By Graham Shelby
The story of what’s been happening at Louisville’s Atkinson Elementary School – well, it starts like a lot of school stories. But just so you know, there’s a twist. The west end school serves some of the poorest neighborhoods in the city. More than ninety percent of Atkinson students qualify for free and reduced lunches.
Dewey Hensley took over as principal in 2006. On standardized tests Atkinson was, at the time, the lowest-performing elementary school in Kentucky. Hensley says he was told that the kids were hard to work with. But the reality turned out to be different. “You know, I found the children here to be sensitive and fragile,” he says. “And I found them to be extremely resilient and extremely responsive when they’re given a challenge.”
Hensley saw his mission as not just improving test scores, but changing the culture of Atkinson. So in addition to bringing in new staff and reducing class size, partnering with U of L, Humana and other organizations, Hensley made a very different kind of change. And here’s where that twist happens, here in the school gym, where a teacher is instructing students to find partners.
Actually, what’s happening at Atkinson isn’t the twist. On this day, it’s the merengue. “The Merengue is like you’re marching,” the instructor says, “The steps look real simple like this. 1,2,3,4,5,6,7,8.” The children join in, counting their steps.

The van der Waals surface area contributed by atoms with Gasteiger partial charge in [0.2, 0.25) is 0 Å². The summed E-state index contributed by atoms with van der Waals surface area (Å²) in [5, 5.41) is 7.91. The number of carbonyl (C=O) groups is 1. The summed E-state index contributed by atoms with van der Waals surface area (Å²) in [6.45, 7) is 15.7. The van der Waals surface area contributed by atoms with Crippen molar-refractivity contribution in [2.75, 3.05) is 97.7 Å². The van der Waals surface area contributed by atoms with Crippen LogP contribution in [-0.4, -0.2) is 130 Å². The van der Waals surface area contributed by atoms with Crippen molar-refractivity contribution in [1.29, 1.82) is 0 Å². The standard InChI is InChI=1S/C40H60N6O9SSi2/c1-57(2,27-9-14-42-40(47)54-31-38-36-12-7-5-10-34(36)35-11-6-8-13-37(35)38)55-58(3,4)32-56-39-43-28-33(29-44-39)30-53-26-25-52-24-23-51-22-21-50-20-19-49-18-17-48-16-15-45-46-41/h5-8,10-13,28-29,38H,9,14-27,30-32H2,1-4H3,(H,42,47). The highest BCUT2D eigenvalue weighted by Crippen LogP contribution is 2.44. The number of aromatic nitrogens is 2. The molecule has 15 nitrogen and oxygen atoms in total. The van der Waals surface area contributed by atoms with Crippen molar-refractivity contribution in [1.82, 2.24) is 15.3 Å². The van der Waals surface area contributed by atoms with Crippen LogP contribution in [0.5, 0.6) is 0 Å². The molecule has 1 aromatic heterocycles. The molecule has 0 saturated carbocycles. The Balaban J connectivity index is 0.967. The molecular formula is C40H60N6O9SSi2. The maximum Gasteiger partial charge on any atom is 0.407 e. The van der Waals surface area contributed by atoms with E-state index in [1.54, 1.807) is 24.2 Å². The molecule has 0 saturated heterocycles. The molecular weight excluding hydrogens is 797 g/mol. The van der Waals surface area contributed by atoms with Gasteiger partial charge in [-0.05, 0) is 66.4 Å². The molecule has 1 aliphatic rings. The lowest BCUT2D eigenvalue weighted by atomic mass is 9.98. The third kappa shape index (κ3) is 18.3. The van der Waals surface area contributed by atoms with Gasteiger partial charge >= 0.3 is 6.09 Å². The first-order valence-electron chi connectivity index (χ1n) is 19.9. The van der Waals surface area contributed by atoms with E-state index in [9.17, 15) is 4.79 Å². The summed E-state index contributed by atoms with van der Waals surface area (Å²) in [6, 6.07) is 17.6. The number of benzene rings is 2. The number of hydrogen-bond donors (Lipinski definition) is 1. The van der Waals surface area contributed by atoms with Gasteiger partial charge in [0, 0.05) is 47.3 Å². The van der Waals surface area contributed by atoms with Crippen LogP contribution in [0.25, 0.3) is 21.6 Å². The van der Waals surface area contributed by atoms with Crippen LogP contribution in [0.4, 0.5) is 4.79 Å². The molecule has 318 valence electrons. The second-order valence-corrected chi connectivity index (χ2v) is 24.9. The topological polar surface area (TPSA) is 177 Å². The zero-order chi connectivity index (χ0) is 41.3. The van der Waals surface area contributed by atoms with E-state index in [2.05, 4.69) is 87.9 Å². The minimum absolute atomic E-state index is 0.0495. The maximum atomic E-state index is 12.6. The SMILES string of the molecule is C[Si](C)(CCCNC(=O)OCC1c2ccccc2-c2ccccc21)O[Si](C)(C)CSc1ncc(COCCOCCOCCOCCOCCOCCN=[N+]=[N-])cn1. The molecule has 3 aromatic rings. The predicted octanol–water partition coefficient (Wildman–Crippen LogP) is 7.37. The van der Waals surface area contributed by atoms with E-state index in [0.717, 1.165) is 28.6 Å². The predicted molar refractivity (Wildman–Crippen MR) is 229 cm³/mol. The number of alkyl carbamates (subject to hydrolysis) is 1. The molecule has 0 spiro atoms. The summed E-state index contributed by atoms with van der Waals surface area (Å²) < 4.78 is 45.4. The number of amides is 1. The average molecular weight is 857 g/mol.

At Atkinson, students like fifth-grader Teanna Alexander learn ballroom dancing. “We do the cha-cha, the swing, the foxtrot. The hardest part is you have to dance with a boy.”
The ballroom program focuses on fifth graders, so the interactions between boys and girls can be awkward. But Principal Hensley says that’s part of the point: “We decided to teach ballroom dancing because one of the important things we want to be able to do is to teach our kids how to navigate appropriately in our society. One of the things we want them to experience is formality and the appropriate touch and the appropriate direction and the ability to follow directions that are all trademarks of ballroom dancing.”
Hensley got the idea to start the program after he saw the documentary Mad Hot Ballroom. It’s about a similar program in New York City. Atkinson uses instructors from the Success for Life Ballroom program. One of those instructors is Stephen Gilchrist. He says, “Teaching kids, fifth graders, how to ballroom dance is like teaching a foreign language. So you just have to stay at it. You teach more in a group structure. Reward the ones who are doing great, encourage the other ones to step up. Eventually, we’ll break off and take the ones who are better at certain dances and allow them to perform.”
Atkinson’s ballroom program culminates in a dance recital for parents, complete with a formal dinner. But does ballroom dancing make better students and, eventually, better citizens?
The overall changes at the school have dramatically improved Atkinson’s test scores. Principal Dewey Hensley doesn’t have any hard data to demonstrate the benefits of ballroom, but for him, the anecdotal evidence is enough, especially during the recitals. “When my kids are up there dancing and their parents are in the audience tears streaming down their faces, and the kids are having clearly just such a meaningful experience, that’s more than enough reason to do this year after year.”
The big night is scheduled for March. Back in the gym, the kids line up in rows. Boys on one side, girls on the other. They take each other by the hand and practice their new moves.